Sonia Allori is a Scottish/Italian composer, musician, music therapist and writer. She has an MSc in Music Therapy, a PhD in Composition, and holds a research post in disability arts at the Royal Conservatoire of Scotland in Glasgow. Sonia plays the clarinet, sax, bassoon, flute, whistles, piano (but not all at once!?) and has been known to sing from time to time.
Sonia has performed with the British Paraorchestra as a musician, toured with Graeae Theatre Company in “Threepenny Opera” as an actor/musician, and worked with Birds of Paradise Theatre Company as composer/musician in a residency production of “The Last Freakshow” (Summerhall, October 2015). Composer residencies include: EIFF & Flanders Film Festival (Composers lab, Edinburgh & Ghent, 2013); Timeout Composer Residency (New Music Scotland, Covepark, 2014) ; Brighter Sound – Beth Orton residency (Manchester, 2015); and Rough Mix – Magnetic North (creative residency, Edinburgh, 2015). Recent commissions include: “Seasons 4.0”, a mixed-media dance/music fusion work based on a reimagining of Vivaldi’s 4 Seasons with Drake Music London & choreographer Sheron Wray, funded by The Unlimited Fund in 2014; “Dada’s Women” with Flip Artists; and “You Can’t Get There From Here” – a collaborative 6-composer piece written collectively for Sound Festival and performed in October 2015 by Ensemble Thing.
Ruth Hemus is a linguist, teacher, writer and translator with a love of the verbal and visual. She researches the avant-garde movements of the early 20th Century, spanning literature, performance and visual arts. Her postgraduate studies as a mature student were supported by the AHRC and she won a postdoctoral fellowship from The Leverhulme Trust. Ruth is a Senior Lecturer in French and Comparative Literature and Culture at Royal Holloway University, where she is also Programme Director for Liberal Arts.
Ruth’s book Dada’s Women was published by Yale University Press in 2009. It was shortlisted for the 2010 Gapper Prize and was widely reviewed. Over the last few years Ruth has worked with The Nicola Trussardi Foundation Milan (“La Grande Madre/The Great Mother”, 2015); The National Theatre London (programme essay for Georg Kaiser’s From Morning to Midnight and Expressionism workshops, 2013-14 ); The Louisiana Museum of Modern Art Denmark (lecture and catalogue essay for “Women of the Avant-Garde 1920-1940”, 2012); and The Southbank Centre London (talks on photomontage for “The Rest is Noise” festival, 2013). In 2014 the first exhibition on women in Dada opened at the Forum Schlossplatz Aarau (“Die Dada – La Dada – She Dada”), touring to two more venues in Switzerland in 2015: Kunstmuseum Appenzell and Le Manoir de la Ville de Martigny. Ruth was a lender, interviewee (recorded for the exhibition), and co-led an opening tour in Aarau with Ina Boesch (co-curator with Nadine Schneider). A new production (“Vergessenes Gelächter”, Theater Tuchlaube Aarau, 2014 and Schauspielhais Zürich as part of the Festspiele 2016 ) showcased the poet Céline Arnauld, a forgotten Dada voice on whom Ruth has published widely. In celebration of the centenary year of Dada (in 2016) Ruth spoke about Dada’s Women at various events including at the Cabaret Voltaire, The University of Zurich, Christie’s Education, The University of Edinburgh and the Centre for Contemporary Arts in Glasgow (see links for more information).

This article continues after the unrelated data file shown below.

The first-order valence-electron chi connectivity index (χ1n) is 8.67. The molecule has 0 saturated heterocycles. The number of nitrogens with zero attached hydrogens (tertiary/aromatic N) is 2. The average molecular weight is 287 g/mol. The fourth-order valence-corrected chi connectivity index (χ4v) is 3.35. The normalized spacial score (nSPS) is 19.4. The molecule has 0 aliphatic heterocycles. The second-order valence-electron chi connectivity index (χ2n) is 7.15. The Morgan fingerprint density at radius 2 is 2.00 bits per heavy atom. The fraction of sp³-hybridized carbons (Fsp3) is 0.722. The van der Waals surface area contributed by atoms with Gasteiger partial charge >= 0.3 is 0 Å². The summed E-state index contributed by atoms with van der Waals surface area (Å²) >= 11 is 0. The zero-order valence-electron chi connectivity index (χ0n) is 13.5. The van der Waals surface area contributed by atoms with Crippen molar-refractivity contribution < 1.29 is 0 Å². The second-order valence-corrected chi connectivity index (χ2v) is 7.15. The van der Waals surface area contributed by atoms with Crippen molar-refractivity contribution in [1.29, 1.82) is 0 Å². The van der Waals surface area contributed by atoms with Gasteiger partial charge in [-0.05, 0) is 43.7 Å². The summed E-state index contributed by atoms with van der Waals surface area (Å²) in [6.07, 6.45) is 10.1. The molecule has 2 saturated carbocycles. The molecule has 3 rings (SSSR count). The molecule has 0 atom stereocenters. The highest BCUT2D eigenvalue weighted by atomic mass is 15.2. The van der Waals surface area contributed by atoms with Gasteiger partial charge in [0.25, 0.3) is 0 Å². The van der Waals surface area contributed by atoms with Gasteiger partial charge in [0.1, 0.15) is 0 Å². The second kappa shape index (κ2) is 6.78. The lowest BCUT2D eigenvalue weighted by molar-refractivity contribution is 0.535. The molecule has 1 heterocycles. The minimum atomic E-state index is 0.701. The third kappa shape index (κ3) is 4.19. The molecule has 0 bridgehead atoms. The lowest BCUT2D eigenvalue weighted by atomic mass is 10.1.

Vaia Paziana is a visual artist, creative enabler and works in community arts settings (Certitude Visual Arts) based in London. Her personal work is centred around internal conflict and restrictions and its impact on our lives. Visual arrangements vary from narrative staged observations to transforming objects into abstract images or combining analogue mixed media with digital art forms.
In Vaia’s recent work ‘anti’ – ‘or fearful symmetry’ she digitised and animated drawings made by following momentous dynamics, trying to resist a force to let the drawing become ‘something’. She used animation and mirroring to allow the drawings to take ever-changing shapes or meanings, making symmetry which she usually perceives as restrictive, tolerable.